Notes and Editorial Reviews
Englishman James Judd has been music director of the Florida Philharmonic Orchestra for more than a decade, and got some deserved notice a few years back for his Harmonia Mundi recording of Mahler's Symphony No. 1 (with "Blumine"). His reading of the Brahms's opening movement is earnest and respectful. This is certainly a valid approach, although I'd not want to be without Bruno Walter's exciting, slightly impatient view of the score or the gentle, dreamy quality that George Szell brought to it. As seems to be the rule these days, Judd takes the exposition repeat—the movement runs nearly 22 and a half minutes but doesn't come close to seeming overly long. The Adagio begins with a restrained dignity and features gorgeous brass
chorales; the Allegretto grazioso provides a relaxed contrast, a breath of fresh air after the solemnity of the first two movements. The tone of the finale is consistent with what came earlier, even as the mood is more celebratory, with a return to weightier textures. Judd's version of the Academic Festival Overture moves along nicely, the conductor relishing the work's tunefulness. The stolid, almost British-sounding presentation of "Gaudeamus Igitur" brings the piece to a rousing conclusion. This disc is a keeper, no matter how much Brahms you have.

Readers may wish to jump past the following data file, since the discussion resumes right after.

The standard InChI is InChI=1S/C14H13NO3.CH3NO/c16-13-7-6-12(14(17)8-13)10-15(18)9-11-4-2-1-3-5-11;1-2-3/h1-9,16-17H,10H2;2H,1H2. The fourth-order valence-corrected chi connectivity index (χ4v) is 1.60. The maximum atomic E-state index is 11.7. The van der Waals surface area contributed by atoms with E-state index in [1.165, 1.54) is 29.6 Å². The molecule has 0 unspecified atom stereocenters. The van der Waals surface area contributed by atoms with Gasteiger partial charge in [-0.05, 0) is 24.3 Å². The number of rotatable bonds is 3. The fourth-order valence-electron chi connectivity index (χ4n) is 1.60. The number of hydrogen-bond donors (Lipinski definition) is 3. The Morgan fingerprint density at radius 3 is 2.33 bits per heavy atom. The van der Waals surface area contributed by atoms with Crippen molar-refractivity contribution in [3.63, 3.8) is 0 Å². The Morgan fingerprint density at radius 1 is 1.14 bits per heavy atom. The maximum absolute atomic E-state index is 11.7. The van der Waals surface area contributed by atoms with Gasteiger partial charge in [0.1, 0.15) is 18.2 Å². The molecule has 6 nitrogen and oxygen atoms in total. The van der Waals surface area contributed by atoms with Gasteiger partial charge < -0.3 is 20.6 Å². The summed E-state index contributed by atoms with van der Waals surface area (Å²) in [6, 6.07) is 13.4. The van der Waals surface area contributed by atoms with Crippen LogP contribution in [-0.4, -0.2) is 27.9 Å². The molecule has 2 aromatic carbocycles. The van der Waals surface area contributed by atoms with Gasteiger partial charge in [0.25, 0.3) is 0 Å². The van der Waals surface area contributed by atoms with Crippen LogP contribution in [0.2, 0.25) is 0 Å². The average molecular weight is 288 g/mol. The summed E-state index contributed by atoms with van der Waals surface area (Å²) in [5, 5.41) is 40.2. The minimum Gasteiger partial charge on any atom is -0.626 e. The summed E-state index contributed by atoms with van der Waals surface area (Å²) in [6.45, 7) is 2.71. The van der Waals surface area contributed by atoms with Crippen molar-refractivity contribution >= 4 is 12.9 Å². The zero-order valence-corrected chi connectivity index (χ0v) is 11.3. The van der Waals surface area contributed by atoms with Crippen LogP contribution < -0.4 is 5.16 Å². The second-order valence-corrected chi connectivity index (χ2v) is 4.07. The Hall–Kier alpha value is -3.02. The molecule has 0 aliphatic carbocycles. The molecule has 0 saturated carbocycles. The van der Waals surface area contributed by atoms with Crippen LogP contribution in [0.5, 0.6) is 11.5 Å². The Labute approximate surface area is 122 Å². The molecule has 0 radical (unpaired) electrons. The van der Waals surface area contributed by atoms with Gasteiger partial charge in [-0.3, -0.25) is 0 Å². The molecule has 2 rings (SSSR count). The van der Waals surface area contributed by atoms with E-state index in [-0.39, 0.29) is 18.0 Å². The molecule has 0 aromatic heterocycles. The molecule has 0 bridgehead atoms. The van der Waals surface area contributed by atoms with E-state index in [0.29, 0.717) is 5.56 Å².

– Andrew Quint, Fanfare, reviewing a previous issue of this recording Read less
Works on This Recording
Symphony no 2 in D major, Op. 73 by Johannes Brahms
Royal Philharmonic Orchestra
Written: 1877; Austria
Length: 47 Minutes 17 Secs.
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